Bacteria are better known for causing disease, so any idea of tossing down a few billion a day for your health can seem a bit hard to swallow! There is more and more scientific evidence that suggests you can treat and even prevent some illnesses with food and supplements containing certain types of live bacteria eg probiotics (‘for life’).
Your body has played host to millions of bacteria. In fact, the bacteria in our gut actually out number the amount of human cells in your body.
These good guys are essential to our health.
Here are a few of their responsibilities:
- they contribute to the absorption of minerals
- enhance immune function
- improve digestion of proteins, carbohydrates and fats
- regulate bowel movements (help relieve diarrhea and constipation)
- participate in the production of some B vitamins
- help reduce cholesterol
- help manage blood sugar levels
- help combat fungal and yeast infections
- break down bacterial toxins
- balance intestinal ph
- protect against environmntal toxins: mecury, pesticides, and pollution.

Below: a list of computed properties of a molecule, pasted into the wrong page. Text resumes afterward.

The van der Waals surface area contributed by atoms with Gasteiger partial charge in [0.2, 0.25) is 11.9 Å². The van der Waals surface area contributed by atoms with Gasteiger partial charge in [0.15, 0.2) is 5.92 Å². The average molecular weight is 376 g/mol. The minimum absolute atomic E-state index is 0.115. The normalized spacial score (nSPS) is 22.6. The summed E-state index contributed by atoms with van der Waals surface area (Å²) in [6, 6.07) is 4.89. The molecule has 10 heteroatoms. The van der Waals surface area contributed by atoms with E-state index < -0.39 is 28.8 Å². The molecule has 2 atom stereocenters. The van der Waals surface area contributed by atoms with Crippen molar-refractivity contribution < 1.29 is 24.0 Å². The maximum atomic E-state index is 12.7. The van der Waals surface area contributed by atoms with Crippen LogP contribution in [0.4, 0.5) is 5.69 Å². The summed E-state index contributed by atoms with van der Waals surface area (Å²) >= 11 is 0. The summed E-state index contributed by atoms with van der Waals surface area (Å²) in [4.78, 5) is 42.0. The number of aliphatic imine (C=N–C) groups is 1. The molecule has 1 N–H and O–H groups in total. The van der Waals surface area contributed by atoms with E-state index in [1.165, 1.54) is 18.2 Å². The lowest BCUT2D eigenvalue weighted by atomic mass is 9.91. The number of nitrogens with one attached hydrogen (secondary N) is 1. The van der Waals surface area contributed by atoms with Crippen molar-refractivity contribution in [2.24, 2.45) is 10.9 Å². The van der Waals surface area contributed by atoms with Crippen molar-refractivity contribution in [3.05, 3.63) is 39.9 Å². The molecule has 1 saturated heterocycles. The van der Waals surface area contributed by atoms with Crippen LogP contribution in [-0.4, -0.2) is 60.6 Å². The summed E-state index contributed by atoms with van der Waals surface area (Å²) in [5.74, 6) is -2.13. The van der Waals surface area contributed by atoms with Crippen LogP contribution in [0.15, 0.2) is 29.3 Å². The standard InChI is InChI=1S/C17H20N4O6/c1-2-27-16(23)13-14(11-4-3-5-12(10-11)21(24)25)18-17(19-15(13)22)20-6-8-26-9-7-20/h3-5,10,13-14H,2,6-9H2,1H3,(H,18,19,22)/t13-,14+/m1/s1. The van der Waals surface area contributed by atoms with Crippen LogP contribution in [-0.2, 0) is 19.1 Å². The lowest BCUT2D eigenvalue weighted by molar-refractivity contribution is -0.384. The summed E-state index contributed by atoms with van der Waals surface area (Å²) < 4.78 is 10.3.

- they affect our mood!
That’s why after a dose of antibiotics (‘against life’), it’s important to get those friendly guys back in your gut, back to work and to look after them – self insure.
A few tips on how to do this:
- eat foods that encourage their growth, eg cultured foods like miso, sauerkraut, organic natural yoghurt
- enjoy lacto-fermented drinks like keffir and kombucha
- eat your greens – good bugs love them
- if you buy a probiotic make sure it’s a good quality. The therapeutic benefits of probitotics vary from strain to strain – check with a health professional first
- check the labels of your ‘probitotic’ and beware of anything with added sugar which negate the benefits of the probiotic
- eliminate sugar – it fuels illness and disease
- eat wholefoods as nature intended
- manage your daily stress
- reduce exposure to toxins, chemicals, and radiation
Gut and digestive health are great indicators of when your body is out of balance. Listen to your body – what’s your gut telling you? Taking time to cultivate our ‘army’ of good bugs helps establish a strong foundation for great health.
‘All disease begins in the gut’ – Hippocrates 460 BC